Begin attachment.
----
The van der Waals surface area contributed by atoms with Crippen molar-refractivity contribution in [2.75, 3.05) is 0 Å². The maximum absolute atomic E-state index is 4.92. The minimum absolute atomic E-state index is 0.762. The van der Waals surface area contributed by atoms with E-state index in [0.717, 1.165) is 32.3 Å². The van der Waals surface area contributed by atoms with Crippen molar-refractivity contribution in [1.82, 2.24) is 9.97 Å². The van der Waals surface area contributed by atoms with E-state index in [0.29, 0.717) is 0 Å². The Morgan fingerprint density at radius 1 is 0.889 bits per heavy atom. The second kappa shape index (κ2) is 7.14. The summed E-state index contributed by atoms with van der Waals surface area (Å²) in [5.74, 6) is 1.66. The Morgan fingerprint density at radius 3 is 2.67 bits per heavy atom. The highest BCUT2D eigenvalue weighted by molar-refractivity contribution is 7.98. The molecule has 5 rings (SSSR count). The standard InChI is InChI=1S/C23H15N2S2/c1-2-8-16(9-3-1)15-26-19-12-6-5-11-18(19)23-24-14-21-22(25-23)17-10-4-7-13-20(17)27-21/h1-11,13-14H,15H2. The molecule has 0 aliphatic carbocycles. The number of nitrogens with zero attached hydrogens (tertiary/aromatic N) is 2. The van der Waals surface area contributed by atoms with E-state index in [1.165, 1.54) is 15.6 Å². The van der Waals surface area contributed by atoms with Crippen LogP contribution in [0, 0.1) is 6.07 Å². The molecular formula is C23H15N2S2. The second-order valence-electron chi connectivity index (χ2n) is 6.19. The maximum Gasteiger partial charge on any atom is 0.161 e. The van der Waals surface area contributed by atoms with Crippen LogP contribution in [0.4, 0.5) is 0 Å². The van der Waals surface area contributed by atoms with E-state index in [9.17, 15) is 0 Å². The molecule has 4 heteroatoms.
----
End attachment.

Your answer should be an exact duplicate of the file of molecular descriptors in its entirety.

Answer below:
The van der Waals surface area contributed by atoms with Crippen molar-refractivity contribution in [2.75, 3.05) is 0 Å². The maximum absolute atomic E-state index is 4.92. The minimum absolute atomic E-state index is 0.762. The van der Waals surface area contributed by atoms with E-state index in [0.717, 1.165) is 32.3 Å². The van der Waals surface area contributed by atoms with Crippen molar-refractivity contribution in [1.82, 2.24) is 9.97 Å². The van der Waals surface area contributed by atoms with E-state index in [0.29, 0.717) is 0 Å². The Morgan fingerprint density at radius 1 is 0.889 bits per heavy atom. The second kappa shape index (κ2) is 7.14. The summed E-state index contributed by atoms with van der Waals surface area (Å²) in [5.74, 6) is 1.66. The Morgan fingerprint density at radius 3 is 2.67 bits per heavy atom. The highest BCUT2D eigenvalue weighted by molar-refractivity contribution is 7.98. The molecule has 5 rings (SSSR count). The standard InChI is InChI=1S/C23H15N2S2/c1-2-8-16(9-3-1)15-26-19-12-6-5-11-18(19)23-24-14-21-22(25-23)17-10-4-7-13-20(17)27-21/h1-11,13-14H,15H2. The molecule has 0 aliphatic carbocycles. The number of nitrogens with zero attached hydrogens (tertiary/aromatic N) is 2. The van der Waals surface area contributed by atoms with E-state index in [1.165, 1.54) is 15.6 Å². The van der Waals surface area contributed by atoms with Crippen LogP contribution in [0, 0.1) is 6.07 Å². The molecular formula is C23H15N2S2. The second-order valence-electron chi connectivity index (χ2n) is 6.19. The maximum Gasteiger partial charge on any atom is 0.161 e. The van der Waals surface area contributed by atoms with Crippen LogP contribution in [0.4, 0.5) is 0 Å². The van der Waals surface area contributed by atoms with E-state index in [9.17, 15) is 0 Å². The molecule has 4 heteroatoms.